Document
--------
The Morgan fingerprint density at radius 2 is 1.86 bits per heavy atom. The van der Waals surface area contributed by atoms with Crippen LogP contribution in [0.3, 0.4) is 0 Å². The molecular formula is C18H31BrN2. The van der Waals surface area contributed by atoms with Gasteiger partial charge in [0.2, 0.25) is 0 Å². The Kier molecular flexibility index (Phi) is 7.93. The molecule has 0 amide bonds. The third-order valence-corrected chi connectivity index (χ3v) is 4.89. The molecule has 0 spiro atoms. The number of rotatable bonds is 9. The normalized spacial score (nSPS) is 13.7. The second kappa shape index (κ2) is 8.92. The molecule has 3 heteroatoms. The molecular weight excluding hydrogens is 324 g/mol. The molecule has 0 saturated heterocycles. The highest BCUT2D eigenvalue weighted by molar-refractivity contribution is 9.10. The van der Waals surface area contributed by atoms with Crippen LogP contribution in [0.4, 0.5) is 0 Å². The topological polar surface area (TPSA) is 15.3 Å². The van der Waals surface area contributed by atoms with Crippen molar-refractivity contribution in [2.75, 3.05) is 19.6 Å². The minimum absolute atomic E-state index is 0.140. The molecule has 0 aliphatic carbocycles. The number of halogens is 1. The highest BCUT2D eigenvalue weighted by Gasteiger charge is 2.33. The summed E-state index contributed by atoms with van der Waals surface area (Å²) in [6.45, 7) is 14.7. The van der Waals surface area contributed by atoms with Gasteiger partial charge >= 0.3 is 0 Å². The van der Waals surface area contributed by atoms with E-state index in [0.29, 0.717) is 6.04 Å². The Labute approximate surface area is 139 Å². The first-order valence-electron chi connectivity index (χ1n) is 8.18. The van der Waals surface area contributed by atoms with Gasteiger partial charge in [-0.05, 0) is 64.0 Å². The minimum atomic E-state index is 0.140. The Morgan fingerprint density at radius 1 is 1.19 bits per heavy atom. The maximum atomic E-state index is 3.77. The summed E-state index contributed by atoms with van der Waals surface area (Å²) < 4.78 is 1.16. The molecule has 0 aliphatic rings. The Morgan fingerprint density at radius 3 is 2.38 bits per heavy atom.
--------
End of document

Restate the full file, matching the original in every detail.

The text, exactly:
The Morgan fingerprint density at radius 2 is 1.86 bits per heavy atom. The van der Waals surface area contributed by atoms with Crippen LogP contribution in [0.3, 0.4) is 0 Å². The molecular formula is C18H31BrN2. The van der Waals surface area contributed by atoms with Gasteiger partial charge in [0.2, 0.25) is 0 Å². The Kier molecular flexibility index (Phi) is 7.93. The molecule has 0 amide bonds. The third-order valence-corrected chi connectivity index (χ3v) is 4.89. The molecule has 0 spiro atoms. The number of rotatable bonds is 9. The normalized spacial score (nSPS) is 13.7. The second kappa shape index (κ2) is 8.92. The molecule has 3 heteroatoms. The molecular weight excluding hydrogens is 324 g/mol. The molecule has 0 saturated heterocycles. The highest BCUT2D eigenvalue weighted by molar-refractivity contribution is 9.10. The van der Waals surface area contributed by atoms with Crippen LogP contribution in [0.4, 0.5) is 0 Å². The topological polar surface area (TPSA) is 15.3 Å². The van der Waals surface area contributed by atoms with Crippen molar-refractivity contribution in [2.75, 3.05) is 19.6 Å². The minimum absolute atomic E-state index is 0.140. The molecule has 0 aliphatic carbocycles. The number of halogens is 1. The highest BCUT2D eigenvalue weighted by Gasteiger charge is 2.33. The summed E-state index contributed by atoms with van der Waals surface area (Å²) in [6.45, 7) is 14.7. The van der Waals surface area contributed by atoms with Gasteiger partial charge >= 0.3 is 0 Å². The van der Waals surface area contributed by atoms with E-state index in [0.29, 0.717) is 6.04 Å². The Labute approximate surface area is 139 Å². The first-order valence-electron chi connectivity index (χ1n) is 8.18. The van der Waals surface area contributed by atoms with Gasteiger partial charge in [-0.05, 0) is 64.0 Å². The minimum atomic E-state index is 0.140. The Morgan fingerprint density at radius 1 is 1.19 bits per heavy atom. The maximum atomic E-state index is 3.77. The summed E-state index contributed by atoms with van der Waals surface area (Å²) < 4.78 is 1.16. The molecule has 0 aliphatic rings. The Morgan fingerprint density at radius 3 is 2.38 bits per heavy atom.